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Marijuana - time to change the law?
News that the RCMP busted a small Fernie grow op last week stirred up mixed responses among readers. Some readers feel that cracking down on these small grow ops is a total waste of police time and taxpayers money, but others say these people are criminals as bad as any others and should be taken down.
Short of looking the other way, the police still have no option but to charge casual marijuana users with simple possession. It’s a criminal activity, even if the grow op is not involved in trafficking. That means costly paperwork for the cops, yet more strain on the overtaxed justice system and criminal convictions and records that can adversely affect citizenship, jobs and travel. It’s also hugely inefficient. Barely half of drug-related cases result in convictions.
And, of course, taxpayers are footing the bill.
However you feel about it, it’s hard to argue against the initiative currently being toured around the province by Sensible BC.
The Vancouver-based group has prepared legislation called The Sensible Policing Act, which would effectively decriminalize marijuana by stopping B.C. police from making searches or arrests for simple possession. The law also calls upon the federal government to repeal marijuana prohibition, so that B.C. can legally regulate its cultivation and sale.
The proposed law has been accepted by Elections BC, and the group will have 90 days to collect signatures from 10 per cent of the registered voters in every electoral district, beginning September 9.
The Sensible BC-commissioned study touted by the group indicates that more than $10 million is spent on enforcement annually. That figure wouldn’t disappear entirely by decriminalizing simple possession, but a least a good chunk of that total could probably be directed into more pressing police concerns.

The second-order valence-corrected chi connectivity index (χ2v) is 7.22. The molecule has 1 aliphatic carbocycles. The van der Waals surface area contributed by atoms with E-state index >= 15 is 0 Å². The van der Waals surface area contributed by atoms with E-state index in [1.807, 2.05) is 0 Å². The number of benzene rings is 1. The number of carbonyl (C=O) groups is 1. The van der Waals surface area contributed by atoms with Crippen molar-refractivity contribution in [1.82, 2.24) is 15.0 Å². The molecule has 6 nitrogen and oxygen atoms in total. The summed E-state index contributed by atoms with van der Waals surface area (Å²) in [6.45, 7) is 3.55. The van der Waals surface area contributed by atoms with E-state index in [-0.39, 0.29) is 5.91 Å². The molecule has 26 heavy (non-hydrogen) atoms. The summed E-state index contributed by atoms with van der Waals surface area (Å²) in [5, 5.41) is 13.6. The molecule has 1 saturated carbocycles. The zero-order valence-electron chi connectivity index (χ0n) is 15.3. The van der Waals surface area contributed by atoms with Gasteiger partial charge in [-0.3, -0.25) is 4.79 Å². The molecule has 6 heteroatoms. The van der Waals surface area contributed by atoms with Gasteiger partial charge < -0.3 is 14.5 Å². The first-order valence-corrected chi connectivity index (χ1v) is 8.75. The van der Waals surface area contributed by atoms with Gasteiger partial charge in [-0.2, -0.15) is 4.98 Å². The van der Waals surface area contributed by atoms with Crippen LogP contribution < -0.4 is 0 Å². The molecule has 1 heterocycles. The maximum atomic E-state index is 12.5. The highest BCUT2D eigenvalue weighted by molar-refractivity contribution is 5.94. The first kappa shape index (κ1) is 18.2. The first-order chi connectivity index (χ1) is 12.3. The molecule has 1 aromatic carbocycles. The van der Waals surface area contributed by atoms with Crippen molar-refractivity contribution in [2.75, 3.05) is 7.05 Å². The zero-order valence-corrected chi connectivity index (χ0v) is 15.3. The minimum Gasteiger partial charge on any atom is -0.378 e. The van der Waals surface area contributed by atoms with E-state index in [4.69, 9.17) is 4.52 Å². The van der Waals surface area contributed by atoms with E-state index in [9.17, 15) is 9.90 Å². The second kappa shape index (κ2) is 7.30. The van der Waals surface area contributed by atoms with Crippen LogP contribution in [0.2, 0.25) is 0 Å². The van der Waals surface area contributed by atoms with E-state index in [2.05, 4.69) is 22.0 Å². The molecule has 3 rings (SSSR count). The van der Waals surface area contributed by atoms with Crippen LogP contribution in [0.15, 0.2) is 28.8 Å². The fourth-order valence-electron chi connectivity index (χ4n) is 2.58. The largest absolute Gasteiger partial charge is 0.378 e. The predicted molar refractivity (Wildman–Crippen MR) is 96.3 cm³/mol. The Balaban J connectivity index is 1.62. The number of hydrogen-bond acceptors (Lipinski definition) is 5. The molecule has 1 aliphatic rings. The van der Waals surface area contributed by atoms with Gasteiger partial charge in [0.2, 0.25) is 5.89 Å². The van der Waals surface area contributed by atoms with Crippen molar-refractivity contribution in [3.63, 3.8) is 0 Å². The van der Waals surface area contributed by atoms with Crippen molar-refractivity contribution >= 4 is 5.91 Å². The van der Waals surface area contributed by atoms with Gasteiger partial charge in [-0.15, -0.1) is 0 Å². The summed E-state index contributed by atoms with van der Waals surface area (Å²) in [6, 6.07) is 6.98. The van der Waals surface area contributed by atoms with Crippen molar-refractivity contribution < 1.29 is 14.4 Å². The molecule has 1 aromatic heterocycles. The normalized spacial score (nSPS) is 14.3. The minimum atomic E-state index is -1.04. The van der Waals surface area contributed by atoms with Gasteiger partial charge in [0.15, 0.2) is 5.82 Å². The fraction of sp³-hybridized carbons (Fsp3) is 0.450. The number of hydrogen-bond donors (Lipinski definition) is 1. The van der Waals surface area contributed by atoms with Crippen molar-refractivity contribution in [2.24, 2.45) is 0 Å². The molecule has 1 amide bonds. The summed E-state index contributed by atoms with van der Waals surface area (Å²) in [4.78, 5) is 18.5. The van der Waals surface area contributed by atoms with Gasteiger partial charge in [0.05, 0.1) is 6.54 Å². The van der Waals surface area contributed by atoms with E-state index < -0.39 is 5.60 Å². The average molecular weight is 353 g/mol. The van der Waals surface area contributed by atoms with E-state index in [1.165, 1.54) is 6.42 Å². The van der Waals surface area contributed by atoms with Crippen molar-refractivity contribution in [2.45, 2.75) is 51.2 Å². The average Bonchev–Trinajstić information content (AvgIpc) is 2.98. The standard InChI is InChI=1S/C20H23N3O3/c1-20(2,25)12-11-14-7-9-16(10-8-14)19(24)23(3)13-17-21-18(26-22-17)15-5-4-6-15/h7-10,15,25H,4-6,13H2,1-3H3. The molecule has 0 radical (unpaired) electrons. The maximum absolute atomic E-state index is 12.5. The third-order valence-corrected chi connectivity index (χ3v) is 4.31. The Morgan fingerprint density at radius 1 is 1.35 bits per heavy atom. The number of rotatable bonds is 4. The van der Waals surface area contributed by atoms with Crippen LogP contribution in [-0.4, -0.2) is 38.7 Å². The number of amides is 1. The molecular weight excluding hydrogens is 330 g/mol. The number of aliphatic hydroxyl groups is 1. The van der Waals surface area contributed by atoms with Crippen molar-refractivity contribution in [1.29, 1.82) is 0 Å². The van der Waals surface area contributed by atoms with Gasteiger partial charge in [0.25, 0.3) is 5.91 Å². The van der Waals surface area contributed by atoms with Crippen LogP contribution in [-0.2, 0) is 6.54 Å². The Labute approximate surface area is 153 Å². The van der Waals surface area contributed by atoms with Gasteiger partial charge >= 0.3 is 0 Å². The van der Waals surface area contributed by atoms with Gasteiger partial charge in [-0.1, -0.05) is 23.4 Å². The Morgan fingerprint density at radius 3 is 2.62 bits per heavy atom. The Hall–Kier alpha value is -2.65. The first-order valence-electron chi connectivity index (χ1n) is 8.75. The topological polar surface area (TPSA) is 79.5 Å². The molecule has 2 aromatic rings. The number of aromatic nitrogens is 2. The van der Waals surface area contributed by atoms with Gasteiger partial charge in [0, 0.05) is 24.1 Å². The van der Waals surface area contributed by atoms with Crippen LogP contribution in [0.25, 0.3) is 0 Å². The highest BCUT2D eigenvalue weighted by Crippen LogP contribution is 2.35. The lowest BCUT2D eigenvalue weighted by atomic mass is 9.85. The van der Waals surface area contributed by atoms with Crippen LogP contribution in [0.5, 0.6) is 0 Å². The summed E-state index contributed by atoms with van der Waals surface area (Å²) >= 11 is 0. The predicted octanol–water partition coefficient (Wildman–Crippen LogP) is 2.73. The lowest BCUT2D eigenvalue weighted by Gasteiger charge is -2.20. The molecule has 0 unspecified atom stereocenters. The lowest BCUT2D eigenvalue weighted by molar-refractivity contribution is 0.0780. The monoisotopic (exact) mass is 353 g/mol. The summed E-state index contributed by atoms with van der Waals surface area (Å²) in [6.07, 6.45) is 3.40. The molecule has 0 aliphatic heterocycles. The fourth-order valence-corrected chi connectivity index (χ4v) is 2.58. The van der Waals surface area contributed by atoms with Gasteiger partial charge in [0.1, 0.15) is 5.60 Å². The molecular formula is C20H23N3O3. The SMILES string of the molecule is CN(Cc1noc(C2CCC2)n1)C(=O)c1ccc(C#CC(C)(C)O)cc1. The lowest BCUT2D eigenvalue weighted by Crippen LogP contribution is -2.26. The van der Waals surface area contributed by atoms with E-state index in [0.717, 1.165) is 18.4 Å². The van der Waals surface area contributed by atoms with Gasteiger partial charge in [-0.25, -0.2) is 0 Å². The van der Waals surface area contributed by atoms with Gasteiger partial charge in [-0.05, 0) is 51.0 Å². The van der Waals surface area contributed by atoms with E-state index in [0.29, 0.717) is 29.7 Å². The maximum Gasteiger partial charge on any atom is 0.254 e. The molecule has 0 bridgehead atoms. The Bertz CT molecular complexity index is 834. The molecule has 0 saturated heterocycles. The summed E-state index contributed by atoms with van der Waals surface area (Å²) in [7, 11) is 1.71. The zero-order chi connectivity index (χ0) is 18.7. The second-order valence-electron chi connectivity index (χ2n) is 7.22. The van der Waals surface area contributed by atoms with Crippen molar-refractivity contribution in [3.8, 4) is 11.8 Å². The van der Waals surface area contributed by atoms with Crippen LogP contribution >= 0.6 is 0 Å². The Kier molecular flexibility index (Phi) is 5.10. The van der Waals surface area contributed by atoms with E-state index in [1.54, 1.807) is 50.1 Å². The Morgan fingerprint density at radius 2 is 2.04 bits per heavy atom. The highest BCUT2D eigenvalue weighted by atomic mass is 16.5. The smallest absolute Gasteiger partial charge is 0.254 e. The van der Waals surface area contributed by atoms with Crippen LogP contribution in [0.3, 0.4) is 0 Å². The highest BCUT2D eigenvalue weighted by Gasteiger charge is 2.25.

Pot is big business in B.C. and in Canada, and allowing such a commodity to go unregulated and untaxed is a lost opportunity for taxpayers.
But, let’s not forget, there are health risks linked to smoking marijuana. These include dependency problems, mental heath problems and lung damage. It can cause paranoia in the short term, and in those with a pre-existing psychotic illness, such as schizophrenia, it can contribute to relapse. Like alcohol, it’s not something that benefits society, but that doesn’t mean it should be illegal. Just because something is legalized, it doesn’t mean everyone is going to take it up as their new hobby.
Sensible BC have 90 days to collect over 400,000 signatures. If they collect those signatures, the Sensible Policing Act can be brought to a referendum in September 2014.
Sensible B.C.’s initiative is an ambitious one, and may be futile without finding support in all corners of the province.